Birds Always Lose, But They Keep Coming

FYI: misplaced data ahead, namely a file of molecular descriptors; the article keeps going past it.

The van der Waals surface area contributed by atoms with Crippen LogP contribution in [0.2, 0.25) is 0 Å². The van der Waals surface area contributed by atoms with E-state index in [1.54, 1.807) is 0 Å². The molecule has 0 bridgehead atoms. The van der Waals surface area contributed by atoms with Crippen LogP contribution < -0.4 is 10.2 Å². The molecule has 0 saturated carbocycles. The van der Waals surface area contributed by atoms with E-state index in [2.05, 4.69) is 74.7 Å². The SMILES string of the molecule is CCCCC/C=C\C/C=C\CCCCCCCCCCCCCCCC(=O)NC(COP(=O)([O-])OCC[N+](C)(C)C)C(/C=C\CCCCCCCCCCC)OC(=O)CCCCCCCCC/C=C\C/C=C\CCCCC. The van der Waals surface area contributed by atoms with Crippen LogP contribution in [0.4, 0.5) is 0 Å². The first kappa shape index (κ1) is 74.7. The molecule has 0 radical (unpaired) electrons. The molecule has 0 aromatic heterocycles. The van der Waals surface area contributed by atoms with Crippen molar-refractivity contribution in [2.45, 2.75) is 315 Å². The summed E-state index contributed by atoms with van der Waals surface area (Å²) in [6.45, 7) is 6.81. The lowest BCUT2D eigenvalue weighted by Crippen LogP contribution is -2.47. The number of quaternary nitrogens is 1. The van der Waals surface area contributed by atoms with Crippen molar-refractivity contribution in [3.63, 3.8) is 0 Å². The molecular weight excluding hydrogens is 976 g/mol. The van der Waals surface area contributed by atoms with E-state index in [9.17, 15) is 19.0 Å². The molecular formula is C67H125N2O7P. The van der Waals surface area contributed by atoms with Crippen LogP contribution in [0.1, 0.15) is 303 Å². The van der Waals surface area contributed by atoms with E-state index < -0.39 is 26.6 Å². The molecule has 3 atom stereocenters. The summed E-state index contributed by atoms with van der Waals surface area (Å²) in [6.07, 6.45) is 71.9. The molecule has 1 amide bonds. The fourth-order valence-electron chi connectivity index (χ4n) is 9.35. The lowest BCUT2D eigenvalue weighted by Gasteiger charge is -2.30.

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Last week, two Olympic Airways jets had to return for emergency landings after seagulls were sucked into their engines on departure from Thessaloniki's Macedonia Airport. Both aircraft landed safely. In Japan, a runway at Tokyo International Airport was closed for two and a half hours last Friday after two departing flights reported seagull strikes, and more than 200 gulls gathered on the runway and wouldn't leave. In July, a student and instructor were killed in Texas after their Cessna 172 struck a bird and crashed. In 2002, more than 6,100 bird strikes were reported by U.S. civil aircraft, and according to a recent FAA report, the problem is getting worse. Engines are getting quieter, bird populations are increasing, and air traffic will likely continue to grow, says the FAA -- so the number of bird strikes is expected to rise. Since 1990, 155 people worldwide have died in bird-strike incidents, according to records kept by the Bird Strike Committee USA. AVweb is unaware of a comprehensive plan to address the problem, and Embry Riddle has taken over the FAA's Bird/Wildlife Strike Report and is interested in hearing about it if it happens to you ... provided, of course, you live to tell the tale.